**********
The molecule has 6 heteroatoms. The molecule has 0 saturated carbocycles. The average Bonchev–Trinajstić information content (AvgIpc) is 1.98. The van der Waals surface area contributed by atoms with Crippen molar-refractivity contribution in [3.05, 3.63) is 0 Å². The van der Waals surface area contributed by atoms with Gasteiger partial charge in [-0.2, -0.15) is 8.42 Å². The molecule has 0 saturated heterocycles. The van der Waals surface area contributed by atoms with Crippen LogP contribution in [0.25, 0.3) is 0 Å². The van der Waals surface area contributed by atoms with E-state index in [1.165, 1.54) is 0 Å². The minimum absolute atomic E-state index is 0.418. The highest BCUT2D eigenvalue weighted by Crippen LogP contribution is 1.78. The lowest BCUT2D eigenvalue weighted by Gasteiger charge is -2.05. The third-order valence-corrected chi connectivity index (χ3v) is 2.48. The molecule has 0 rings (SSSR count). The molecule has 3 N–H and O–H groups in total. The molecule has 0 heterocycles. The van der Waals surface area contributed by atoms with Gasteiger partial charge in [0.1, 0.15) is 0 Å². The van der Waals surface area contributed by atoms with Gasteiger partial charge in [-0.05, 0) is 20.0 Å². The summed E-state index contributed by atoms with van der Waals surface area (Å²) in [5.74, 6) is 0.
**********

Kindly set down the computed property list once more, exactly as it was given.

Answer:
The molecule has 6 heteroatoms. The molecule has 0 saturated carbocycles. The average Bonchev–Trinajstić information content (AvgIpc) is 1.98. The van der Waals surface area contributed by atoms with Crippen molar-refractivity contribution in [3.05, 3.63) is 0 Å². The van der Waals surface area contributed by atoms with Gasteiger partial charge in [-0.2, -0.15) is 8.42 Å². The molecule has 0 saturated heterocycles. The van der Waals surface area contributed by atoms with Crippen LogP contribution in [0.25, 0.3) is 0 Å². The van der Waals surface area contributed by atoms with E-state index in [1.165, 1.54) is 0 Å². The minimum absolute atomic E-state index is 0.418. The highest BCUT2D eigenvalue weighted by Crippen LogP contribution is 1.78. The lowest BCUT2D eigenvalue weighted by Gasteiger charge is -2.05. The third-order valence-corrected chi connectivity index (χ3v) is 2.48. The molecule has 0 rings (SSSR count). The molecule has 3 N–H and O–H groups in total. The molecule has 0 heterocycles. The van der Waals surface area contributed by atoms with Gasteiger partial charge in [0.1, 0.15) is 0 Å². The van der Waals surface area contributed by atoms with Gasteiger partial charge in [-0.05, 0) is 20.0 Å². The summed E-state index contributed by atoms with van der Waals surface area (Å²) in [5.74, 6) is 0.